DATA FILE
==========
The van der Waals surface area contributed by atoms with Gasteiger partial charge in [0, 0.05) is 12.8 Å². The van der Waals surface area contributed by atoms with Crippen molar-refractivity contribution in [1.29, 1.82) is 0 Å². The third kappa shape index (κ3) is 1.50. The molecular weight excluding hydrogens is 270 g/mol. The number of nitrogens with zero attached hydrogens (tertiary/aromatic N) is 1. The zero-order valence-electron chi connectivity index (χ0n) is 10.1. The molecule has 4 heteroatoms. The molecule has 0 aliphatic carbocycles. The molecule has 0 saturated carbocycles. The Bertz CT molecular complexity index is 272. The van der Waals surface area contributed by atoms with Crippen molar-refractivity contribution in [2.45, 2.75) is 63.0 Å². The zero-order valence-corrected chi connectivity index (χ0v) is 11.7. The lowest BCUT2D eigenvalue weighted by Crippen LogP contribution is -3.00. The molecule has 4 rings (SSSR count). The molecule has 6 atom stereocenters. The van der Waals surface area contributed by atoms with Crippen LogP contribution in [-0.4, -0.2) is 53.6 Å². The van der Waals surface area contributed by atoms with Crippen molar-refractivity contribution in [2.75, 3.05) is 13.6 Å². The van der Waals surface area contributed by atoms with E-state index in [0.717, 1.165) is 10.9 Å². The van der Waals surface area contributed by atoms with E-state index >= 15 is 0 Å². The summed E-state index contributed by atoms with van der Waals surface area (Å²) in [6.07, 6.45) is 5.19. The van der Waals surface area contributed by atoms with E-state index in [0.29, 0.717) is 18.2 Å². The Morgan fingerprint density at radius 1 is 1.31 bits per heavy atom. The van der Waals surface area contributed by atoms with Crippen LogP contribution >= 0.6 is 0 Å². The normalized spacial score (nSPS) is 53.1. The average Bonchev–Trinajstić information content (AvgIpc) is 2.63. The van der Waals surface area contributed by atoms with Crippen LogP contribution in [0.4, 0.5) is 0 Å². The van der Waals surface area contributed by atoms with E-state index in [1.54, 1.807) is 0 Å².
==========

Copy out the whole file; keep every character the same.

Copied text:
The van der Waals surface area contributed by atoms with Gasteiger partial charge in [0, 0.05) is 12.8 Å². The van der Waals surface area contributed by atoms with Crippen molar-refractivity contribution in [1.29, 1.82) is 0 Å². The third kappa shape index (κ3) is 1.50. The molecular weight excluding hydrogens is 270 g/mol. The number of nitrogens with zero attached hydrogens (tertiary/aromatic N) is 1. The zero-order valence-electron chi connectivity index (χ0n) is 10.1. The molecule has 4 heteroatoms. The molecule has 0 aliphatic carbocycles. The molecule has 0 saturated carbocycles. The Bertz CT molecular complexity index is 272. The van der Waals surface area contributed by atoms with Crippen molar-refractivity contribution in [2.45, 2.75) is 63.0 Å². The zero-order valence-corrected chi connectivity index (χ0v) is 11.7. The lowest BCUT2D eigenvalue weighted by Crippen LogP contribution is -3.00. The molecule has 4 rings (SSSR count). The molecule has 6 atom stereocenters. The van der Waals surface area contributed by atoms with Crippen LogP contribution in [-0.4, -0.2) is 53.6 Å². The van der Waals surface area contributed by atoms with Crippen molar-refractivity contribution in [2.75, 3.05) is 13.6 Å². The van der Waals surface area contributed by atoms with E-state index in [0.717, 1.165) is 10.9 Å². The van der Waals surface area contributed by atoms with E-state index >= 15 is 0 Å². The summed E-state index contributed by atoms with van der Waals surface area (Å²) in [6.07, 6.45) is 5.19. The van der Waals surface area contributed by atoms with E-state index in [0.29, 0.717) is 18.2 Å². The Morgan fingerprint density at radius 1 is 1.31 bits per heavy atom. The van der Waals surface area contributed by atoms with Crippen LogP contribution >= 0.6 is 0 Å². The normalized spacial score (nSPS) is 53.1. The average Bonchev–Trinajstić information content (AvgIpc) is 2.63. The van der Waals surface area contributed by atoms with Crippen LogP contribution in [0.4, 0.5) is 0 Å². The van der Waals surface area contributed by atoms with E-state index in [1.54, 1.807) is 0 Å².